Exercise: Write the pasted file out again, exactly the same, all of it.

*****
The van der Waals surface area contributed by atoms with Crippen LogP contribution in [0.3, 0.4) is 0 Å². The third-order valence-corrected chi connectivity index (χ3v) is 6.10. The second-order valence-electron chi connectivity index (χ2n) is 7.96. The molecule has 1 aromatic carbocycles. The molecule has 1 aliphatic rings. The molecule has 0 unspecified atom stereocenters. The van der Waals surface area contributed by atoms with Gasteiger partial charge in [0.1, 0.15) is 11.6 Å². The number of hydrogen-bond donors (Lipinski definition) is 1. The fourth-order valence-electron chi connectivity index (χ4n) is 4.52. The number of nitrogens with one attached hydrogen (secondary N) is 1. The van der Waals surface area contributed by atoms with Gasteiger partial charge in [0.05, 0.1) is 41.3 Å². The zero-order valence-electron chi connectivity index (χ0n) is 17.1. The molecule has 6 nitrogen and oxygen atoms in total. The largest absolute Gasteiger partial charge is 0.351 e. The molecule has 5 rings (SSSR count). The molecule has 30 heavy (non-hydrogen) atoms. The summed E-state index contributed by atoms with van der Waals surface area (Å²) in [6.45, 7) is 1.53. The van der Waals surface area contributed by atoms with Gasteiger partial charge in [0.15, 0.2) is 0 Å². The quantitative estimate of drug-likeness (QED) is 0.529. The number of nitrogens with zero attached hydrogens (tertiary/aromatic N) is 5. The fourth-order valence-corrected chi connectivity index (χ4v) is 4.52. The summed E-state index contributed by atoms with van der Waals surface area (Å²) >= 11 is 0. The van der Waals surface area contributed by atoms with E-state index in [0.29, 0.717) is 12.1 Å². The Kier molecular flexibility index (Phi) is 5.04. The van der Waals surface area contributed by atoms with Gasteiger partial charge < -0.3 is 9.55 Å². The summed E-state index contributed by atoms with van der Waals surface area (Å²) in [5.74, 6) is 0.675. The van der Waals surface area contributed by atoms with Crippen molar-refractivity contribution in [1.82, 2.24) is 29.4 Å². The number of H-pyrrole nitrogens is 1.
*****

The van der Waals surface area contributed by atoms with Crippen LogP contribution in [0.3, 0.4) is 0 Å². The third-order valence-corrected chi connectivity index (χ3v) is 6.10. The second-order valence-electron chi connectivity index (χ2n) is 7.96. The molecule has 1 aromatic carbocycles. The molecule has 1 aliphatic rings. The molecule has 0 unspecified atom stereocenters. The van der Waals surface area contributed by atoms with Gasteiger partial charge in [0.1, 0.15) is 11.6 Å². The number of hydrogen-bond donors (Lipinski definition) is 1. The fourth-order valence-electron chi connectivity index (χ4n) is 4.52. The number of nitrogens with one attached hydrogen (secondary N) is 1. The van der Waals surface area contributed by atoms with Gasteiger partial charge in [0.05, 0.1) is 41.3 Å². The zero-order valence-electron chi connectivity index (χ0n) is 17.1. The molecule has 6 nitrogen and oxygen atoms in total. The largest absolute Gasteiger partial charge is 0.351 e. The molecule has 5 rings (SSSR count). The molecule has 30 heavy (non-hydrogen) atoms. The summed E-state index contributed by atoms with van der Waals surface area (Å²) in [6.45, 7) is 1.53. The van der Waals surface area contributed by atoms with Gasteiger partial charge in [0.15, 0.2) is 0 Å². The quantitative estimate of drug-likeness (QED) is 0.529. The number of nitrogens with zero attached hydrogens (tertiary/aromatic N) is 5. The fourth-order valence-corrected chi connectivity index (χ4v) is 4.52. The summed E-state index contributed by atoms with van der Waals surface area (Å²) >= 11 is 0. The van der Waals surface area contributed by atoms with E-state index in [0.29, 0.717) is 12.1 Å². The Kier molecular flexibility index (Phi) is 5.04. The van der Waals surface area contributed by atoms with Gasteiger partial charge < -0.3 is 9.55 Å². The summed E-state index contributed by atoms with van der Waals surface area (Å²) in [5.74, 6) is 0.675. The van der Waals surface area contributed by atoms with Crippen molar-refractivity contribution in [1.82, 2.24) is 29.4 Å². The number of H-pyrrole nitrogens is 1.